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“Cynthia I," pastel,
20 x 16", 1998.

MERRILYN DUZY

by Bill Lasarow

 

“Susan Huskey as Paula
Moderson-Becker", o/c.

 

(Orlando Gallery, Valley; Gallery 825, West Hollywood) Earlier this season Merrilyn Duzy was the subject of a twenty-five year survey of her work (at the Mt. San Jacinto College Art Gallery) that established her productivity and range. In two concurrent exhibitions Duzy allows us to revisit one of her two best series of paintings, Women Artists in History (at Gallery 825), where she allows colleagues and friends to stand in for historically important women; and presents a new series of pastels of nude and semi-nude women privately absorbed in preening and grooming in ways that are suggestively erotic (at Orlando).

“Cynthia Shubert as Suzanne
Valadon," o/c, 28 x 22, 1983.

Let it be said that this is a painter who is unreservedly advocating her medium. If there are younger contemporaries who will only lift a brush because their idea for a work requires it, Duzy is always celebrating an affair with it. She wants to fill every square inch of her images with visual incident (a few of the Women Artists works are more anecdotal, Victoria Masottias as Sofonisba Anquissola for instance, but this has to do with the narrative treatment of her subject rather than painterly restrain).

“Linda Jo Russell as Ende,"
o/c, 24 x 20", 1984.

When all of the parts are well crafted and the composition is graphically rich, as in Eileen or Susan Huskey at Paula Moderson-Becker, they sing; and when they sing it is a pleasure to explore their underlying feminist themes. Duzy does not embrace depiction of the female nude in order to emulate the tradition so much as to appropriate and subtly change the referenced male gaze. This doesn’t represent a historic breakthrough, of course; modern feminism has already empowered women to both see and represent each other in this way; Duzy is a contributor to this new social reality, but not one of its innovators. She aptly summarizes this type of seeing in images that are pleasurable rather than confrontational.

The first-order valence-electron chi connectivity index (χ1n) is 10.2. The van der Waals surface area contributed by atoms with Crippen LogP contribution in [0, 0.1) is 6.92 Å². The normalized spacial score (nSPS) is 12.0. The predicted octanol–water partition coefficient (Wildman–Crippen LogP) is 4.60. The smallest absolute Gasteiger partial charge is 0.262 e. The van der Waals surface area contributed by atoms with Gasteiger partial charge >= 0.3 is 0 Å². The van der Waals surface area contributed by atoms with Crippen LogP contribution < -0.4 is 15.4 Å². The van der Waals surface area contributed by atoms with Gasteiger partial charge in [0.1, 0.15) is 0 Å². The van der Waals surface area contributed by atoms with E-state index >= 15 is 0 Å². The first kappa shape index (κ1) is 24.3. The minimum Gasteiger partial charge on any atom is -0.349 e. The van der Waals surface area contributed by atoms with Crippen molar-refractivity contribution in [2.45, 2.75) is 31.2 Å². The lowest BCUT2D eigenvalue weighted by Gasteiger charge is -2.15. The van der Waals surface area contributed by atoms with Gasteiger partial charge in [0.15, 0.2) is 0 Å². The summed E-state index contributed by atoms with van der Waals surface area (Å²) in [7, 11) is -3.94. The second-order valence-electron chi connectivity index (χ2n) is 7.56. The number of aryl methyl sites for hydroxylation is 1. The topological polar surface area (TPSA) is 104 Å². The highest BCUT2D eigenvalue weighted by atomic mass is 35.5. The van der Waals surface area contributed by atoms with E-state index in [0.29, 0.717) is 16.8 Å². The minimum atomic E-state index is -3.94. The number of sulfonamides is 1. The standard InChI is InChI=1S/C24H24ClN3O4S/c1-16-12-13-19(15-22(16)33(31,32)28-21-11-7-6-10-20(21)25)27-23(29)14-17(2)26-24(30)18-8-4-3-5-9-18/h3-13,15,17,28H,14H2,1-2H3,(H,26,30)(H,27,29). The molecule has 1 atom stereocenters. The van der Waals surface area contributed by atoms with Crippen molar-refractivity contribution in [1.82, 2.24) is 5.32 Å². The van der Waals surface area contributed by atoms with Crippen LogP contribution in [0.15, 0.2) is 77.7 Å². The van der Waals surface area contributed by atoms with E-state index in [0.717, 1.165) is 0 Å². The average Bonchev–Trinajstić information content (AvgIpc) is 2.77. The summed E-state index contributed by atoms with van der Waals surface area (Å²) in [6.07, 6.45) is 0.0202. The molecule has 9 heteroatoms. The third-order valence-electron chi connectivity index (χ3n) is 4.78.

“Eileen," pastel,
20 x 16", 1998.

The earlier series is at once more didactic and edgier. By using stand-ins to “try on” the mantle of history Duzy attributes a certain weight of ambition to her contemporaries. She clearly worked hard to evoke the historical persona by virtue of setting and style. While the effort to push her brushwork to quote a subject is less successful and too often a stretch, the rich and careful selection of backgrounds in this


“Nadine," pastel,
20 x 16", 1998.

series is impressive and convincing. The journey from one exhibition to its complement is metaphorically akin to the larger transition from dawning gender awareness to the genuine exercise of newfound power.

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